"The choice is between this settlement and no settlement," he said on Wednesday after marathon talks with leaders of Cyprus's Greek and Turkish communities as well as the Greek and Turkish prime ministers to settle the 30-year crisis.

  

The talks were aimed at reaching a deal on a revised blueprint drawn up by Annan aimed at reunifying the Mediterranean island before it is due to join the European Union on 1 May.

  

"If the referendum is approved, Cyprus will be reunified in time to accede to the EU," the UN secretary-general said.

  

Annan had given the delegations until midnight on Wednesday to support his proposals, or to see them put to a vote across the divided island without their backing.

 

Failure

  

But the island's rival communities failed to reach an agreement between themselves in the week-long negotiations at a secluded hotel complex in the snow-covered Swiss Alpine resort of Buergenstock.

  

"Unfortunately it proved impossible to reach an agreed solution," Greek Prime Minister Costas Karamanlis said late on Wednesday. "It is now up to the people of Cyprus and its political leadership to make a final decision."

  

Annan appealed to the two communities to vote "yes" in the referendum to be held on 24 April.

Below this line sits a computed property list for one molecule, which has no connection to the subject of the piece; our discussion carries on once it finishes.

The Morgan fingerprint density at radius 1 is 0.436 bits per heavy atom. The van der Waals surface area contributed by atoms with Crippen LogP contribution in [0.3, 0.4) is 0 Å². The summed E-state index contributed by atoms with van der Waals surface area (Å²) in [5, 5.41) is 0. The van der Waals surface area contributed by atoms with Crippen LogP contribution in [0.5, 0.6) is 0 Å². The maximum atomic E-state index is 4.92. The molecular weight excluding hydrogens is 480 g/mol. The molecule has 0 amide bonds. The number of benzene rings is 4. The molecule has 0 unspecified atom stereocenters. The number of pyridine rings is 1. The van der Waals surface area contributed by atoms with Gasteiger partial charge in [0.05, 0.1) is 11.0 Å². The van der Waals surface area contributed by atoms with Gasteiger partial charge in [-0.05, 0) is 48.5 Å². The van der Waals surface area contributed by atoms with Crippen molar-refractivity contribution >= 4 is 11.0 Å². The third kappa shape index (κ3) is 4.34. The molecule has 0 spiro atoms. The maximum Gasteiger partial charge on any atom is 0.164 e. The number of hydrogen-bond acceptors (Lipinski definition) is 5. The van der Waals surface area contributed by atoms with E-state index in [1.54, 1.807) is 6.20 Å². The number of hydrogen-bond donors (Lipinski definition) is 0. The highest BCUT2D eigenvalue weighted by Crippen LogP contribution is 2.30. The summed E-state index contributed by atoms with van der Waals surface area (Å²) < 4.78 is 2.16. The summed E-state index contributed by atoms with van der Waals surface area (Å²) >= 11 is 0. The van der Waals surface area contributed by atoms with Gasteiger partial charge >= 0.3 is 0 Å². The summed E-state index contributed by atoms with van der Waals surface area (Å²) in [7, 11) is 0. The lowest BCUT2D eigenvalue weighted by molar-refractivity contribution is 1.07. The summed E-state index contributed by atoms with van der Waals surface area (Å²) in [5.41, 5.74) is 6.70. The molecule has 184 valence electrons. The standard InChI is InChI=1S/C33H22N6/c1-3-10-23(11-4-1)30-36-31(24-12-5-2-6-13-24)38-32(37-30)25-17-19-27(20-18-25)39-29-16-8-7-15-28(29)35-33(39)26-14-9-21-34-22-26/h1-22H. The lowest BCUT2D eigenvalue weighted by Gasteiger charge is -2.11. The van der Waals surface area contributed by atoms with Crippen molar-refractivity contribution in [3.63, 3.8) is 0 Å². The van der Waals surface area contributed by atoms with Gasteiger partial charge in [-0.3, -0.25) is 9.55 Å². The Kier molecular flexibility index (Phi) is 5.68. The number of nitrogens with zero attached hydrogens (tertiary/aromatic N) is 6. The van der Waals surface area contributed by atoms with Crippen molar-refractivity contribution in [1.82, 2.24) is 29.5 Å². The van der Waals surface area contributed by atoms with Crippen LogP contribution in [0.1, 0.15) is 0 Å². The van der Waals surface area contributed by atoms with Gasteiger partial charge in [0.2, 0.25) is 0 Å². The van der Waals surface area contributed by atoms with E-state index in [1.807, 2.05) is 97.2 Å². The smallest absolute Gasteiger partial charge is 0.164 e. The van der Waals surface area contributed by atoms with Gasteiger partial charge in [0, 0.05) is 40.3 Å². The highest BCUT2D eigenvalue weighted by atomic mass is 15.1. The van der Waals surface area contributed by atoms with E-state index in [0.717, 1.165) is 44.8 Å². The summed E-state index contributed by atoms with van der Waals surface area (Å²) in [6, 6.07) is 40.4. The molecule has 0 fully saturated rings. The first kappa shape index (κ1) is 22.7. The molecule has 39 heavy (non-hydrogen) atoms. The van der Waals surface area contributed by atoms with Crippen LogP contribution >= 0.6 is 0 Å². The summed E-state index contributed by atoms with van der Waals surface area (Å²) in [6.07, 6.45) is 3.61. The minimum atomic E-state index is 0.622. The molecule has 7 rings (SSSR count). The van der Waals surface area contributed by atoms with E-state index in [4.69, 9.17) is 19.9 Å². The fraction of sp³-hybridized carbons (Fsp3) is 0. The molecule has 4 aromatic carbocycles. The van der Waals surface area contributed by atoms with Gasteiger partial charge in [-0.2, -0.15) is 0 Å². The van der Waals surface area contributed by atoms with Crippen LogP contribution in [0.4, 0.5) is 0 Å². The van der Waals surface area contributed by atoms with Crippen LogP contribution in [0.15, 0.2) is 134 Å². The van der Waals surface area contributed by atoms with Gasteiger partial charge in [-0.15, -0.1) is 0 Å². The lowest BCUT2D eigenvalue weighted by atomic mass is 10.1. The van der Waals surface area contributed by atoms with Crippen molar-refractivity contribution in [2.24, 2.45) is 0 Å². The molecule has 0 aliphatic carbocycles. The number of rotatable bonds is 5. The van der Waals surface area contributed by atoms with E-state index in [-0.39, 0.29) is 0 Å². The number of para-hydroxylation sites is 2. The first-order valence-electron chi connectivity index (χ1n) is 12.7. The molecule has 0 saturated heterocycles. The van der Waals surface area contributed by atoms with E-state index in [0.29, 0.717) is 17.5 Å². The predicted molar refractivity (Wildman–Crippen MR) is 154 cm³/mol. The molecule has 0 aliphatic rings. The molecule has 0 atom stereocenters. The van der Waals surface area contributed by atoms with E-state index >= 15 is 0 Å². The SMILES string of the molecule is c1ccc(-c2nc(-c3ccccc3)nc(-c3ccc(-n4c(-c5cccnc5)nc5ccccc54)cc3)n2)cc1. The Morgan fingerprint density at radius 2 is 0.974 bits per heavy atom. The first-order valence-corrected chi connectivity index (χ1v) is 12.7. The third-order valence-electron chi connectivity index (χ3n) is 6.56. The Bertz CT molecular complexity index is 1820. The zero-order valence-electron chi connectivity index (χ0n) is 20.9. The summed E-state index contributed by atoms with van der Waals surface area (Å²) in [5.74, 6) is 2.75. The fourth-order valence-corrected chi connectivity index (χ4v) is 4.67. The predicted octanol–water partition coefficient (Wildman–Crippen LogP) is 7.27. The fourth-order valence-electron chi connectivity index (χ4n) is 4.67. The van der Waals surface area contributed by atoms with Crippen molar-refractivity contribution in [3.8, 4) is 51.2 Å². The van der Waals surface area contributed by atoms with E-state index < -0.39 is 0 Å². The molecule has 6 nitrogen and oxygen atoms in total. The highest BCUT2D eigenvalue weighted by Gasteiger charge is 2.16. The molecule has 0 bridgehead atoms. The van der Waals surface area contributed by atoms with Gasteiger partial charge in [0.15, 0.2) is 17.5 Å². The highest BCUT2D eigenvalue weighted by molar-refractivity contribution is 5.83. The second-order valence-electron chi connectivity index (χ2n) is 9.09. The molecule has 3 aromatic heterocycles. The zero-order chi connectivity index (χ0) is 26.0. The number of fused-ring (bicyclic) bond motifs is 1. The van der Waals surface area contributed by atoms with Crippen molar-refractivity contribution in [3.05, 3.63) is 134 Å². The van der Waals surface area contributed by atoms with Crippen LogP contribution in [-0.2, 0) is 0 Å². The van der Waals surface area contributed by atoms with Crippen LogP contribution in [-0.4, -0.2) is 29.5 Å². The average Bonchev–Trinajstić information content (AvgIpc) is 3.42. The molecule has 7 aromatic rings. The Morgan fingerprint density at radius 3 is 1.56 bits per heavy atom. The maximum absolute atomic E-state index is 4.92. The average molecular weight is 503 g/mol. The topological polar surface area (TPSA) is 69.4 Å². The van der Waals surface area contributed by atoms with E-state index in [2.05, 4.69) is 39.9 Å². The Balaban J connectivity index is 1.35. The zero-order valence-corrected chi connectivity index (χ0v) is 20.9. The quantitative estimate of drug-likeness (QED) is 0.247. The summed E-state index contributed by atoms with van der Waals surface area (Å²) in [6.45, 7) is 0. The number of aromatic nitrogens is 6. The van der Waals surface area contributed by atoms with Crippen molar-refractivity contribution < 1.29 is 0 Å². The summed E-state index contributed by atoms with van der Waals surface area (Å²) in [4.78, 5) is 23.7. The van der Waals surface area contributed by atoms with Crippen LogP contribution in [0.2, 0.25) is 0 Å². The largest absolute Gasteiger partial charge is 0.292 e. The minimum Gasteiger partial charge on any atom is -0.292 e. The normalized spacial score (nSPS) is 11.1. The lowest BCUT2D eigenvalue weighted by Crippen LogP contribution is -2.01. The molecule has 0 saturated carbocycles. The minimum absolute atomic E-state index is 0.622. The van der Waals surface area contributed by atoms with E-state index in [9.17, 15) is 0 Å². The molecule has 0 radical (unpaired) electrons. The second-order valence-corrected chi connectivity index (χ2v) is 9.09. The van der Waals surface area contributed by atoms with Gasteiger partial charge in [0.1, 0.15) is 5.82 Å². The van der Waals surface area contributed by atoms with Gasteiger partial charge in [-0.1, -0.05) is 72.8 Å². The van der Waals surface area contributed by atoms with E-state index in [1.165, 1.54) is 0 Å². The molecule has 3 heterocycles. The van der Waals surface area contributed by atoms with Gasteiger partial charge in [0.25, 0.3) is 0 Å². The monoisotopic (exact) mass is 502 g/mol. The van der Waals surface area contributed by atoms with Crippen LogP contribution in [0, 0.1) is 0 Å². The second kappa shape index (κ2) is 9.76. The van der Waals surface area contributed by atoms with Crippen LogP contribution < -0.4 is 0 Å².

"There have been too many missed opportunities in the past. For the sake of all of you and your people, I urge you not to make the same mistake again," Annan warned.

 

"For the sake of all of you and your people, I urge you not to make the same mistake again"

Kofi Annan,
secretary-general, UN

But Annan said his plan, which establishes a loose federation with Greek and Turkish Cypriot areas and a central government, "offers the best chance for peace, prosperity and stability that is ever likely to be on offer."

  

"We have tried to accommodate the express concerns of both sides to create a win-win situation," he said. "I believe we have succeeded."

 

Turkish Cypriot reaction

Turkish Cypriot leader Rauf Denktash on Thursday rejected the final version of the UN plan he said was not satisfactory despite a number of favourable changes.

  

"There are amendments in our favour, I do not want to be unfair, but in its current form, I do not see anything to vote 'yes' to," the veteran leader said.  

  

The division of Cyprus has taken on greater urgency with the looming expansion of the European Union on 1 May, when the island, along with nine other countries, is due to become a member.

  

But if either side rejects the proposals in the referendum, only the internationally recognised Greek south will enter the European Union, leaving the Turkish Cypriots out in the cold.

  

A failure to help broker a deal on Cyprus could also hamper Turkey's own EU ambitions. The mainly Muslim country hopes to obtain in December a date to start EU accession negotiations.